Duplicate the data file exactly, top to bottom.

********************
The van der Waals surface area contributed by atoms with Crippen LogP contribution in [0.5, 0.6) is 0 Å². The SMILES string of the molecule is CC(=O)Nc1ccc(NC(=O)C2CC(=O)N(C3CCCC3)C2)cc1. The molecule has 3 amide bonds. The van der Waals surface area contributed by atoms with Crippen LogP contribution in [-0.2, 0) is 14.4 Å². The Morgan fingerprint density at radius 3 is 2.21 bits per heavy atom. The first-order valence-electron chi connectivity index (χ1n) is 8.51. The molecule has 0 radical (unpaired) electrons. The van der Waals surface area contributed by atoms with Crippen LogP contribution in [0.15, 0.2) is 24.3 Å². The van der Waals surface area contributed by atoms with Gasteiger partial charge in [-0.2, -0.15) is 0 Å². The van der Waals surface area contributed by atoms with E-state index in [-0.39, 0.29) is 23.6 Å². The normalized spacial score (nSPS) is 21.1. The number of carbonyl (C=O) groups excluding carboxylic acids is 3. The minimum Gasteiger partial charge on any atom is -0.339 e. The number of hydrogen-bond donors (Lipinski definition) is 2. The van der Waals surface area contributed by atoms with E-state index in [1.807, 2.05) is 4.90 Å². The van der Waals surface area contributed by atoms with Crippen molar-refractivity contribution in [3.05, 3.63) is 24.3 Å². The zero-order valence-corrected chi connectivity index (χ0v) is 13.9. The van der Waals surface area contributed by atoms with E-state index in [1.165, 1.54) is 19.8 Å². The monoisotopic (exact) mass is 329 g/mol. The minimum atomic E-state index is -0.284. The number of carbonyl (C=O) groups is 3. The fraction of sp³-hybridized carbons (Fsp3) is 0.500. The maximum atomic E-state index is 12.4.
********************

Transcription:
The van der Waals surface area contributed by atoms with Crippen LogP contribution in [0.5, 0.6) is 0 Å². The SMILES string of the molecule is CC(=O)Nc1ccc(NC(=O)C2CC(=O)N(C3CCCC3)C2)cc1. The molecule has 3 amide bonds. The van der Waals surface area contributed by atoms with Crippen LogP contribution in [-0.2, 0) is 14.4 Å². The Morgan fingerprint density at radius 3 is 2.21 bits per heavy atom. The first-order valence-electron chi connectivity index (χ1n) is 8.51. The molecule has 0 radical (unpaired) electrons. The van der Waals surface area contributed by atoms with Crippen LogP contribution in [0.15, 0.2) is 24.3 Å². The van der Waals surface area contributed by atoms with Gasteiger partial charge in [-0.2, -0.15) is 0 Å². The van der Waals surface area contributed by atoms with E-state index in [-0.39, 0.29) is 23.6 Å². The normalized spacial score (nSPS) is 21.1. The number of carbonyl (C=O) groups excluding carboxylic acids is 3. The minimum Gasteiger partial charge on any atom is -0.339 e. The number of hydrogen-bond donors (Lipinski definition) is 2. The van der Waals surface area contributed by atoms with E-state index in [1.807, 2.05) is 4.90 Å². The van der Waals surface area contributed by atoms with Crippen molar-refractivity contribution in [3.05, 3.63) is 24.3 Å². The zero-order valence-corrected chi connectivity index (χ0v) is 13.9. The van der Waals surface area contributed by atoms with E-state index in [1.165, 1.54) is 19.8 Å². The monoisotopic (exact) mass is 329 g/mol. The minimum atomic E-state index is -0.284. The number of carbonyl (C=O) groups is 3. The fraction of sp³-hybridized carbons (Fsp3) is 0.500. The maximum atomic E-state index is 12.4.